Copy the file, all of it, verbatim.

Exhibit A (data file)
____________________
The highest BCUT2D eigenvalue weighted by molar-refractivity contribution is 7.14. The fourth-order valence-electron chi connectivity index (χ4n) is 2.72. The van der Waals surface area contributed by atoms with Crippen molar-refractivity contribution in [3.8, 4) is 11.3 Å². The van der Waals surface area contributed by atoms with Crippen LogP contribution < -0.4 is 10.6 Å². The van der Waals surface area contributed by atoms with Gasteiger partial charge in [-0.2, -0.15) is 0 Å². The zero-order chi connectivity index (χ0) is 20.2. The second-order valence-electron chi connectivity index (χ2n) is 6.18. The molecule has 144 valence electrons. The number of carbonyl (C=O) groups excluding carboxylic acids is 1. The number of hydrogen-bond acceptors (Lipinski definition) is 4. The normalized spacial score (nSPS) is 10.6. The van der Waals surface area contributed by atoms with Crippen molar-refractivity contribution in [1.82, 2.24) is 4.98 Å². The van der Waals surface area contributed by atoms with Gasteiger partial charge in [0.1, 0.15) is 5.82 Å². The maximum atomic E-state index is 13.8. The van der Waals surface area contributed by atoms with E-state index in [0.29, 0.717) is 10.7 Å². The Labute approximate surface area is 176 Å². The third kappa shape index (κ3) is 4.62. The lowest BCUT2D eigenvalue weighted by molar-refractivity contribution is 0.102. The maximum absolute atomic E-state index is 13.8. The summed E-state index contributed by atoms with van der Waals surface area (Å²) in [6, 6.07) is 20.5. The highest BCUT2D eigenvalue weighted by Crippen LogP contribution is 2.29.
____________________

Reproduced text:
The highest BCUT2D eigenvalue weighted by molar-refractivity contribution is 7.14. The fourth-order valence-electron chi connectivity index (χ4n) is 2.72. The van der Waals surface area contributed by atoms with Crippen molar-refractivity contribution in [3.8, 4) is 11.3 Å². The van der Waals surface area contributed by atoms with Crippen LogP contribution < -0.4 is 10.6 Å². The van der Waals surface area contributed by atoms with Gasteiger partial charge in [-0.2, -0.15) is 0 Å². The zero-order chi connectivity index (χ0) is 20.2. The second-order valence-electron chi connectivity index (χ2n) is 6.18. The molecule has 144 valence electrons. The number of carbonyl (C=O) groups excluding carboxylic acids is 1. The number of hydrogen-bond acceptors (Lipinski definition) is 4. The normalized spacial score (nSPS) is 10.6. The van der Waals surface area contributed by atoms with Crippen molar-refractivity contribution in [1.82, 2.24) is 4.98 Å². The van der Waals surface area contributed by atoms with Gasteiger partial charge in [0.1, 0.15) is 5.82 Å². The maximum atomic E-state index is 13.8. The van der Waals surface area contributed by atoms with E-state index in [0.29, 0.717) is 10.7 Å². The Labute approximate surface area is 176 Å². The third kappa shape index (κ3) is 4.62. The lowest BCUT2D eigenvalue weighted by molar-refractivity contribution is 0.102. The maximum absolute atomic E-state index is 13.8. The summed E-state index contributed by atoms with van der Waals surface area (Å²) in [6, 6.07) is 20.5. The highest BCUT2D eigenvalue weighted by Crippen LogP contribution is 2.29.